I always hated free agency in baseball. I hated it because my favorite team is from a small market and can’t afford to compete with the big boys. I can usually count on my favorite players leaving for greener pastures sooner or later.

There’s probably a similar sentiment underlying our disdain of spiritual free agency. If we don’t have what the congregation down the street has, we’re going to lose some of our best people sooner or later.

So let’s face it, folks. That’s just the way it is in twenty-first century America. We can either go with the flow or hang on to the old school way of doing things and get plowed under. Frankly, things like membership vows are now an exercise in futility (if you can even get people to take them).

“The Spirit is doing something new…”

freeagentI’m not whining about this overwhelming wave of spiritual free agents. That’s just how it is these days. Still, I’m at a loss to know exactly how to relate to people who are parishioners one day, gone the next, and back again a year later for another short stint with us.

The Spirit is doing something new. We’ve just got to figure out what it is.

[Dave Zuchelli is a graduate of Pittsburgh Theological Seminary and is currently the pastor of Smith Chapel, in Great Falls, VA.]

Coming Alive in the Twenty-First Century

DoveCross

As Christians, we are called to subvert the world. That’s what Jesus did, and (if I read my Bible correctly) that’s what we’re supposed to do as well.

I use the word, subvert, because we don’t like it. We’ve been trained to think that anything subversive is automatically bad. Remember what it means. To be subversive (among other things) is to be revolutionary. It means to cause destabilization. We REALLY don’t like that definition.

But isn’t that exactly what Jesus did? He destabilized an entire way of thinking because he was so radical—revolutionary. We hear it all the time about Jesus but seldom think how that should translate for us. How could such a concept work its way into our lives?

“The world needs people who have come alive.”

The late Baptist minister and civil rights leader, Howard Thurman, once said this: “Don’t ask yourself what the world needs. Ask yourself what makes you come alive, and go do it. Because what the world needs are people who have come alive.” Ponder that one for a while.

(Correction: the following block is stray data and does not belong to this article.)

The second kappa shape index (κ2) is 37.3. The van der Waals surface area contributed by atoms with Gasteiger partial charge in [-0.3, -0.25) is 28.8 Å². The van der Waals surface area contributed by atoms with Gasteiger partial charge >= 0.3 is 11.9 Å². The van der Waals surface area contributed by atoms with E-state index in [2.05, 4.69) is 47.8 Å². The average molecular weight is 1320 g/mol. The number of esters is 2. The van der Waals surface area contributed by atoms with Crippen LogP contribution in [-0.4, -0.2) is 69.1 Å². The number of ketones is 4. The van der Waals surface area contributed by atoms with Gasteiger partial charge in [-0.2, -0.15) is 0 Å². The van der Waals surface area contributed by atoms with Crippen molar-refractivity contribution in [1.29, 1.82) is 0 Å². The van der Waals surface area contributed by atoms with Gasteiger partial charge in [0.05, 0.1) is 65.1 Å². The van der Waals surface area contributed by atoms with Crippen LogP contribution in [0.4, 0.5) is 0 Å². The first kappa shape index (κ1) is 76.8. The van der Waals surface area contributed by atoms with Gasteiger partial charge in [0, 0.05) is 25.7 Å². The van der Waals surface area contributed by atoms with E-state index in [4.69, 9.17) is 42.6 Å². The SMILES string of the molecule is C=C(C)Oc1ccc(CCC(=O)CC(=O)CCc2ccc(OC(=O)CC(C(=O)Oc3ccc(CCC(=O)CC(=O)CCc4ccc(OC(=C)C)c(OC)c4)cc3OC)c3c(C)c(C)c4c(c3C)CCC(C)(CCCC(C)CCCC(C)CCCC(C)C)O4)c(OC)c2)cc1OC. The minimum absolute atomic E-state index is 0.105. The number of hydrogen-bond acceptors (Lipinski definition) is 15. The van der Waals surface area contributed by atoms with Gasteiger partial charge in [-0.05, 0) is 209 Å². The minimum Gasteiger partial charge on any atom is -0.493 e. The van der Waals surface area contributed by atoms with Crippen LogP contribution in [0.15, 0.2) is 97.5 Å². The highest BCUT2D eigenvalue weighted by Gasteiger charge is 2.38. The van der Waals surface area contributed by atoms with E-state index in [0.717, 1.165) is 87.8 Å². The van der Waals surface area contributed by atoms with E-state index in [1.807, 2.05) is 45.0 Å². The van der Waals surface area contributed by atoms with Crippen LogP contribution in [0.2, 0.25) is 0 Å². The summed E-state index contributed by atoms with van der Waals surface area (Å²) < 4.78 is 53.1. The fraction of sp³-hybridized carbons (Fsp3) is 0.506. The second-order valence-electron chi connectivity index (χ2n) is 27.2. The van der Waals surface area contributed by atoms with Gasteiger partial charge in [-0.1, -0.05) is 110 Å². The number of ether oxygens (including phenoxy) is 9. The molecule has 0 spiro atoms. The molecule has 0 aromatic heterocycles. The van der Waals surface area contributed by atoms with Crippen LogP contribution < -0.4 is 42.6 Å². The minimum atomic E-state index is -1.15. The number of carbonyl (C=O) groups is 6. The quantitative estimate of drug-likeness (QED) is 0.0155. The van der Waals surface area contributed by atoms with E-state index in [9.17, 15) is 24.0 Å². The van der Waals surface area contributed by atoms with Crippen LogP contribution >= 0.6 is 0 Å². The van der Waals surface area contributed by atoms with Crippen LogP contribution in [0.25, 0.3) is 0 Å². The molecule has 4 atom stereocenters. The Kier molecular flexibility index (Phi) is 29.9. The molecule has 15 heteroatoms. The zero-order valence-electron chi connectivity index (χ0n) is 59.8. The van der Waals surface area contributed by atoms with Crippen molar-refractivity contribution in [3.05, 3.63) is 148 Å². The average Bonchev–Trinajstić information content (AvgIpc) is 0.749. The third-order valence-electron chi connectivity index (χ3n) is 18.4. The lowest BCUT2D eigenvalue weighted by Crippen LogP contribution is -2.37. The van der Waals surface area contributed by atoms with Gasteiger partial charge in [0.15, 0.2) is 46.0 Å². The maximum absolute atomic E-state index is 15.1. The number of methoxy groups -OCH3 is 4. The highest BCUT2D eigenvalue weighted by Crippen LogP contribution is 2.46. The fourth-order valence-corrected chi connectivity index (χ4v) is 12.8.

Jesus didn’t show up merely to meet the needs of some people. He certainly did that along the way, but what he ultimately came to do was inject life where there was only death. He was (and is) the most “alive” person ever. He was alive to his

Official game balls for the NFL football Super Bowl XLIX sit in a bin before being laced and inflated at the Wilson Sporting Goods Co. in Ada, Ohio, Tuesday, Jan. 20, 2015. The New England Patriots will play the Seattle Seahawks in the Super Bowl on Feb. 1 in Glendale, Arizona. (AP Photo/Rick Osentoski) ORG XMIT: OHRO1

Heavenly Father, alive to himself, and alive to those around him. His aliveness resulted in the gift of life and salvation that he offered to the world.

What really makes you come alive? What turns you into a vehicle for joy and excitement? How often do you actually do it?

I suspect Jesus really enjoyed the majority of his time on this earth. He was doing something he loved—something that made him come alive. And while his greatest gift to us is that of salvation, his greatest example may be that he did what he was born to do. How many of us actually do that? How many of us even try? How many of us even think about it?